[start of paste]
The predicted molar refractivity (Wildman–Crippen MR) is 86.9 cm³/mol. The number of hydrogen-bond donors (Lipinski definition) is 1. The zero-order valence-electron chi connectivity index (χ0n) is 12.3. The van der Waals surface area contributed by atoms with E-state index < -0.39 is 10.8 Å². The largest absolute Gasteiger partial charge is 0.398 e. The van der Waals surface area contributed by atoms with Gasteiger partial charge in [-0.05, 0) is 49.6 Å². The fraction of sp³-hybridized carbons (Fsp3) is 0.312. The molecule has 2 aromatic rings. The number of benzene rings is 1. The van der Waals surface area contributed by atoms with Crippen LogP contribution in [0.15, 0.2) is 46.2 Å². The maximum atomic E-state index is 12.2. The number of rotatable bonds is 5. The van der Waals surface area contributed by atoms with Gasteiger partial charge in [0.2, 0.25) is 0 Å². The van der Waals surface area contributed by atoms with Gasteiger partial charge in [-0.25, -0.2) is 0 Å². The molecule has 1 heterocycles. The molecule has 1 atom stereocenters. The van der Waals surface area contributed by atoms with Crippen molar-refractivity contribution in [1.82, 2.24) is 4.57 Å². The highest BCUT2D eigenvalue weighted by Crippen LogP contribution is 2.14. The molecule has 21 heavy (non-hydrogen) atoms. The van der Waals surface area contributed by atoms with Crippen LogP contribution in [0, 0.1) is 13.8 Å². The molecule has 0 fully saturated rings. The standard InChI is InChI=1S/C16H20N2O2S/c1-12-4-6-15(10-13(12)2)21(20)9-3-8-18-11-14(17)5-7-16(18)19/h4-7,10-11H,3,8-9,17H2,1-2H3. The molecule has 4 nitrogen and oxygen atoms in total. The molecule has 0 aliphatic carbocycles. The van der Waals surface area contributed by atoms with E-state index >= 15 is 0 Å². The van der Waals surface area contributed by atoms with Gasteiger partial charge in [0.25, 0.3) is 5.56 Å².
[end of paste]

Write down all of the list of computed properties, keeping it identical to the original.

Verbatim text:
The predicted molar refractivity (Wildman–Crippen MR) is 86.9 cm³/mol. The number of hydrogen-bond donors (Lipinski definition) is 1. The zero-order valence-electron chi connectivity index (χ0n) is 12.3. The van der Waals surface area contributed by atoms with E-state index < -0.39 is 10.8 Å². The largest absolute Gasteiger partial charge is 0.398 e. The van der Waals surface area contributed by atoms with Gasteiger partial charge in [-0.05, 0) is 49.6 Å². The fraction of sp³-hybridized carbons (Fsp3) is 0.312. The molecule has 2 aromatic rings. The number of benzene rings is 1. The van der Waals surface area contributed by atoms with Crippen LogP contribution in [0.15, 0.2) is 46.2 Å². The maximum atomic E-state index is 12.2. The number of rotatable bonds is 5. The van der Waals surface area contributed by atoms with Gasteiger partial charge in [0.2, 0.25) is 0 Å². The van der Waals surface area contributed by atoms with Gasteiger partial charge in [-0.25, -0.2) is 0 Å². The molecule has 1 heterocycles. The molecule has 1 atom stereocenters. The van der Waals surface area contributed by atoms with Crippen molar-refractivity contribution in [1.82, 2.24) is 4.57 Å². The highest BCUT2D eigenvalue weighted by Crippen LogP contribution is 2.14. The molecule has 21 heavy (non-hydrogen) atoms. The van der Waals surface area contributed by atoms with Crippen LogP contribution in [0, 0.1) is 13.8 Å². The molecule has 0 fully saturated rings. The standard InChI is InChI=1S/C16H20N2O2S/c1-12-4-6-15(10-13(12)2)21(20)9-3-8-18-11-14(17)5-7-16(18)19/h4-7,10-11H,3,8-9,17H2,1-2H3. The molecule has 4 nitrogen and oxygen atoms in total. The molecule has 0 aliphatic carbocycles. The van der Waals surface area contributed by atoms with E-state index >= 15 is 0 Å². The van der Waals surface area contributed by atoms with Gasteiger partial charge in [0.25, 0.3) is 5.56 Å².